no offensive reflections or —icabutationt
against the majority of the Judicatory, those
who offer it have a right to have *recorded
on the minutes.
IV. A dissent or protest:may be accom
panied with a complaint to a superior. it l
eatory, or not, at the pleasure , of those-who
offer it. If not thus accompanied, .itt-ds
simply left to speak for itielf, when The
records containing it comes to be reviewed,
.I: o 3:Ake 13 1/PPrix4latlicat:947..
V. It may sometimes happen ti at a pro
--test, though•not infringing.the rules of' de
corum, either in its language or matter, - way
impute to the Judicatory, whose judgment,
it opposes, some principles or reasoning&
which it never adopted. In this, case the,
majority of the Judicatory may with
piietyappoist a committee 'to draiv up an
, answer to the • proteitYwhich; after being
adopted as thejaet : of the, Judicatory, ought
.t9,4e4giseAtd 9.,41?e re 1 01 1 1 ,..,
YE: When, in sill cape,,itlic, answer or
the Majority is bronglitii,ilose whi 7 entired!
their protest may be of the' opiidon that •
fidelity to their (wise' calls upon them to
make. asreplylo the siiiiiven , I.This, , however,
ought,by no means to be admitted; ; as the
majuritymight, of course, rejoin, and litiga
tion might be perpetuated , . to the great in
dorivenieice and disgrace of the Judicatory..
Yil. When ; however, those- who -- hive
pretested,,consider the answerrof the ma
jority; as impoting 40 them opinions. reon
ductWhieti,they disavow3.thii proper course
is, to ask leave to take balk their protest,
and nuidify it in such "a nianner'its to - reader
it Morwagreeable:to their views: `` - u ^This id
tuition' may lead tna corresponding altera
tion in the answer. .of
~,the majority; with
which the b ,yol effair onglit t ep terminate.
WIT. None can join in a ,protest against
a decision 'of /any Judicatoryi k `,excepting
those Who 'had'it right to vote in isiiirde-
L When a member shall be dismiseed
fiom one church, with a view to hie joining
another . , commit an nffenCesininous to
hisjoining the =latter, heshall be considered
as under rthe jurisdiction of the church
which disinissed him, -and,umenable to it,
up 'tothe time wh'in:lie actually beeomes
Connected With that to which' h‘wais dis
missed and recommended:
IL The same-principle - applies to a min
ister; who j 4, aliveys.,to,;bif 'considered' as re
, mining under the jurisdiction of the pres
bytery which dismissed him, until 'he actu
elly becomes a - member of another.
111. If, however, - either minister or a
:,ptivate member shall be : charged Isrith.xa
crime which appears, to have,beenponimit
ted dining the interval ,between the dite of
his dismisSion and his actually joining the
pew belly, but which did not come to light
until after hi had joined the new `body, that
body shall beeinpfiivered aid bound to con
duct the proobie against hint.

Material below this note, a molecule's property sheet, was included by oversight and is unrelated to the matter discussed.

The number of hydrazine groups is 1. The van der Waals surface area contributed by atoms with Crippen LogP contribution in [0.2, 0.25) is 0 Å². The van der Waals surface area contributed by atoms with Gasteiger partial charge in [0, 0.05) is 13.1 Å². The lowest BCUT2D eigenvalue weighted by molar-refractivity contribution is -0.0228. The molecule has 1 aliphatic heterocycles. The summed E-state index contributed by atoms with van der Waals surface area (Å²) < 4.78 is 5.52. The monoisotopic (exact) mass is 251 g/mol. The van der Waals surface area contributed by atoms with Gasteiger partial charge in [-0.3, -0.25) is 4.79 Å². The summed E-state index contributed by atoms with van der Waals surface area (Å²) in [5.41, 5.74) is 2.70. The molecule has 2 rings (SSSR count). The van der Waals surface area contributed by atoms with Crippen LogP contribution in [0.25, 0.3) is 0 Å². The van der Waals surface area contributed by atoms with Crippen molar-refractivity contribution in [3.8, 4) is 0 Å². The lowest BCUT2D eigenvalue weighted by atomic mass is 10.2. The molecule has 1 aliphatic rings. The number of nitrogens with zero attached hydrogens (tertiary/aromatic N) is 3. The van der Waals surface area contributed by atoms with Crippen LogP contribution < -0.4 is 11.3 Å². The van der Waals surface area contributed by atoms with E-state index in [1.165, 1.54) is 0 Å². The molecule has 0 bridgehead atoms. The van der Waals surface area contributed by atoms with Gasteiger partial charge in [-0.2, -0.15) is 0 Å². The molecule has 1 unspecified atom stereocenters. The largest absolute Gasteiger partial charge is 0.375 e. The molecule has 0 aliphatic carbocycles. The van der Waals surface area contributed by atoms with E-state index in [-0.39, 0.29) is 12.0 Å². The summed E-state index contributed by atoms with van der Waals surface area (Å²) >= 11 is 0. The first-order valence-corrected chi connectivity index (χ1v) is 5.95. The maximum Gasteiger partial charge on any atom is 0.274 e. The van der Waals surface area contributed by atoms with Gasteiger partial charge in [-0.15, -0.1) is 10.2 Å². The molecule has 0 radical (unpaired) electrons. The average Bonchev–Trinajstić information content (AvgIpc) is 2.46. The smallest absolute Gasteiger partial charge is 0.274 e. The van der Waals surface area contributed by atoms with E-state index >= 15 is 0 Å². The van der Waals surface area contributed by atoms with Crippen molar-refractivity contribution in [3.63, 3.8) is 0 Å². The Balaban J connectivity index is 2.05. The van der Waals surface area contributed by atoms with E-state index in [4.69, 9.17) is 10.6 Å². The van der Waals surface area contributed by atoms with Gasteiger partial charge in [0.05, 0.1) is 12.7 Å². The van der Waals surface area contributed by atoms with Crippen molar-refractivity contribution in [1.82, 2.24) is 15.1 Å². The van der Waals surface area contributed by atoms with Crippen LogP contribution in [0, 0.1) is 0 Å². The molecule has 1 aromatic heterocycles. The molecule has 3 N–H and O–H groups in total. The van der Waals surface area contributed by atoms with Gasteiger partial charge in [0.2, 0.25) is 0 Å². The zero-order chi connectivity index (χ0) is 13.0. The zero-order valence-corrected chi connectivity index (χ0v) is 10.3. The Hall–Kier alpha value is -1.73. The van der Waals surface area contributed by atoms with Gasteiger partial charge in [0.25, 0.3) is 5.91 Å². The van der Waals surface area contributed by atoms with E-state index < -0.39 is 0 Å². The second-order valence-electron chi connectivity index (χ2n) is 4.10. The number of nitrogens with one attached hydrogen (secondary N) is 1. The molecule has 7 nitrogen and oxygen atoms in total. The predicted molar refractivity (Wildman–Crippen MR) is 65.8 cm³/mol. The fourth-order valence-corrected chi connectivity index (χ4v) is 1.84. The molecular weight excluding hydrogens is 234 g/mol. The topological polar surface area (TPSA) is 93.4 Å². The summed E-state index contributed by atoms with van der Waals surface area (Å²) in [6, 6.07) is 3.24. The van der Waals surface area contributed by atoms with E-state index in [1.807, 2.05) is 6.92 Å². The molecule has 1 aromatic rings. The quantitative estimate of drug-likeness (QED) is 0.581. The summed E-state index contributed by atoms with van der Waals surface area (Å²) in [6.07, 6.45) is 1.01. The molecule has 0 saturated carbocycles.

IV. No. Presbytery shall dismiss $ min
ister, 9r, ii9elitiste,,er . SantildOe for 'blew"
without specifying theipayticularPresbytery
or other iceleideitiiiil body With which he is
to be connected."
CHAPTER XL '
Liinitation of 20m.
I. When any meniber shall "remove from
One 'congregation to another, h 6 . pro
duce satisfactory- testimoniele , of .01mM!
membership and .diismission; lieforc , he: be
admitted s i! a regul6r member , of put church; .
unless ihe chinch t i e which he remove!! has .
other sitiefactory r means of inforinatinn.
11. No certificate' of ihiirah . :niembeiship •
shall be considered as valid testimony or the
good standng,of the bearer, if it be more
than one, year, old„ . epmpt where there. has
heen* Imo' opportunity of presenting it to a
III: When peMatorremovettelodistsmee,
and negleet, for a considerable` time, ap
ply for testimonials or and good
standing, the testimonials, given them obeli
testify to.their ohmmeter 'onlyup to the, time
of them removal, unless the Judicatory have
gOii';inforrnation of a more recent datO:
IV. church :member been *ore
than..tWo •years absent from the place of his
ordinary residenee..and_eoelesiastioal oonnex
iOnsoifi he: apply fohtzoortifio l o of. Wom
13Pr,eihip, absenee„ and the ignorance of
`the church feepeOting his, &Meaner for , that
time 'dish be ' diatifteilkitated in the certi
Y. 'Process in case of scandal shall com
mence _within the apace of one year after
the crime shall hive been committed; un—
leis it shall lieve recently heooirui flagrant..
It may happen,-' howeier, that a nlynrelt,
member, after removing to a plaoe far'distr
ant from his .former residence, and where,
his connexion with the church is unknown ,
may 'commit a crime, on account of which
process com mit,
instituted Within the time
above specified. In all such cases, the fe--
cent discoiery of the church membership of
the individualoshall be 'considered as eqtuv.
alent- to the Grime itself having recently be
come flagrant. The same principle alselip.
plies to ministersOf similar circumsteinetea
1 4 r tA he PrleWte r #Al ia P ner &IA AdTcleMil
:Thchoute - of worehipllbuilt- by the eon—
, gregation of'Bethe4kindly , -,nided by their
..neighbors,) Presbytery nfeWubington, in
. Wood County, mils dedicated to the.
I..seprioe .and . glory &God, on the second ,
. Sabbath ,slTh e sermon was preached*
- hy,Bev. Jamison. Laps, of Ps/berating,
and dedititory prayer : : was ,offered, by
thefasto4filect, Rev.') John Moore.' The
whole ; sOices on the, occasion were solemn
and appropriate; andithe house Was filled
• withyattentive worshipers;. and. many:were
:compelled to remain out of 4he hens&
"no building .-iskthirty•eix by fifty feet,
/I - comfortably oarrangek neatly finished, -and
. - ,zottt of debt, r
- This -, hbustrjis on . South- Western
border at the congregation of Bethel, built
with:the, itkpiestationthae abort:time a
church'', wilLibiorganized there;" which, in
Connexion with Bethel, will constitute
oomfortablivind. convenient-pastoral charge.
May, theiLordsithile en 'the eeffort, and epee
,dily.aeoomplialthe &lire of its. friends:
pupa is !nanoh (motorman _Email men
whetherAhotight or feeling jcithe" better;
but; feeling it the boiroind ,Lthanght tho.or
rarriimi,everykond arther.muskthoyet both,.
AldneFohoisils (liiiiplosslo _the. other. L